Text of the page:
1st Department of Pediatrics, Semmelweis University, Budapest, Hungary.

Early stages of chronic kidney disease (CKD) are often underdiagnosed, while their deleterious effects on the cardiovascular (CV) system are already at work. Thus, the assessment of early CV damage is of crucial importance in preventing major CV events. Myocardial fibrosis is one of the major consequences of progressive CKD, as it may lead to reentry arrhythmias and long-term myocardial dysfunction predisposing to sudden death and/or congestive heart failure. Subclinical myocardial fibrosis, with a potential key role in the development of uraemic cardiac disease, can be measured and characterised by appropriate cardiac magnetic resonance (CMR) techniques. Fibrosis detection was initially based on the contrast agent gadolinium, due to the superiority in sensitivity and accuracy of contrast-based methods in fibrosis assessment relative to native techniques. However, the severe consequences of gadolinium administration in uraemia (nephrogenic systemic fibrosis) have forced practitioners to re-evaluate the methodology. In the present overview, we review the possible contrast-based and contrast agent-free CMR techniques, including native T1 relaxation time, extracellular volume and global longitudinal strain measurement. The review also summarises their potential clinical relevance in CKD patients based on recently published studies.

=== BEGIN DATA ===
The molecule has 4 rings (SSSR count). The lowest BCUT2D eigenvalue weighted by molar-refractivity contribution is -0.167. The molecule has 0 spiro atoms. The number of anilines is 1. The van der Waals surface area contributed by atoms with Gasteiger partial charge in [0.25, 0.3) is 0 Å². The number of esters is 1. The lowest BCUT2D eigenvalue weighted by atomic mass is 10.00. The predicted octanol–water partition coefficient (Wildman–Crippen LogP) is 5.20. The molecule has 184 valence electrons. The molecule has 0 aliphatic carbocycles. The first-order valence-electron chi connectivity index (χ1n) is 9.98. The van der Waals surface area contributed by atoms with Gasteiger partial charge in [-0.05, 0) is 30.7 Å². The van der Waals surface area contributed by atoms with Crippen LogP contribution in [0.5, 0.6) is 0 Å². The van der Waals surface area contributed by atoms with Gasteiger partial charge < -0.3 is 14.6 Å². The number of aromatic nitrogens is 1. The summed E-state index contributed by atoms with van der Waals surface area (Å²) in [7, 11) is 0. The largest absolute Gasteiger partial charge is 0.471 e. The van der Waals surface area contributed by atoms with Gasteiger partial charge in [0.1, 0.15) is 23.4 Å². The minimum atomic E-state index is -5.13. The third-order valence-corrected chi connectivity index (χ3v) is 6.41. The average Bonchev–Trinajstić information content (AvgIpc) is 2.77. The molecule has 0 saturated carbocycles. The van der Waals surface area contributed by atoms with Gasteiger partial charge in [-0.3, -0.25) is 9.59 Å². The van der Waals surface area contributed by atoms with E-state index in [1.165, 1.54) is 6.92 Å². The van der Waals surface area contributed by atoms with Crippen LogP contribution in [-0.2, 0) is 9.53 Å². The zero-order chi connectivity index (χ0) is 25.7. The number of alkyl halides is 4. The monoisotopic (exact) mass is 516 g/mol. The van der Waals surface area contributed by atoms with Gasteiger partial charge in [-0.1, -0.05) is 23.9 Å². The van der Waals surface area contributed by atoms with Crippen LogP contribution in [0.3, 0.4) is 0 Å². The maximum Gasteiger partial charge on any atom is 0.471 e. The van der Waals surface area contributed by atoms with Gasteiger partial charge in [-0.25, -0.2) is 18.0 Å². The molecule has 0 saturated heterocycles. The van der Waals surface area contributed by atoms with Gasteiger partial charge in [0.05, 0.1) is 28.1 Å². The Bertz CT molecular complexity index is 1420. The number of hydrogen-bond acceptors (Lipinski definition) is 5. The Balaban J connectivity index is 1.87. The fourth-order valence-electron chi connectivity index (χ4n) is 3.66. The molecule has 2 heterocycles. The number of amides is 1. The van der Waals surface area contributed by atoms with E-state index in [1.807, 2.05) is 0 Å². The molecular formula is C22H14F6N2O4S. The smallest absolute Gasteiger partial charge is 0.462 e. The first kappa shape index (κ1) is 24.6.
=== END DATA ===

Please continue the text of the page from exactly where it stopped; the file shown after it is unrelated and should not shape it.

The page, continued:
View Article and Find Full Text PDF

Download full-text PDF

Source
http://dx.doi.org/10.1159/000487367DOI Listing
September 2018

Analysis of Linear Antibody Epitopes on Factor H and CFHR1 Using Sera of Patients with Autoimmune Atypical Hemolytic Uremic Syndrome.

Front Immunol 2017 30;8:302. Epub 2017 Mar 30.

3rd Department of Internal Medicine, Research Laboratory, Semmelweis University, Budapest, Hungary.

Introduction: In autoimmune atypical hemolytic uremic syndrome (aHUS), the complement regulator factor H (FH) is blocked by FH autoantibodies, while 90% of the patients carry a homozygous deletion of its homolog complement FH-related protein 1 (CFHR1). The functional consequence of FH-blockade is widely established; however, the molecular basis of autoantibody binding and the role of CFHR1 deficiency in disease pathogenesis are still unknown. We performed epitope mapping of FH to provide structural insight in the autoantibody recruitment on FH and potentially CFHR1.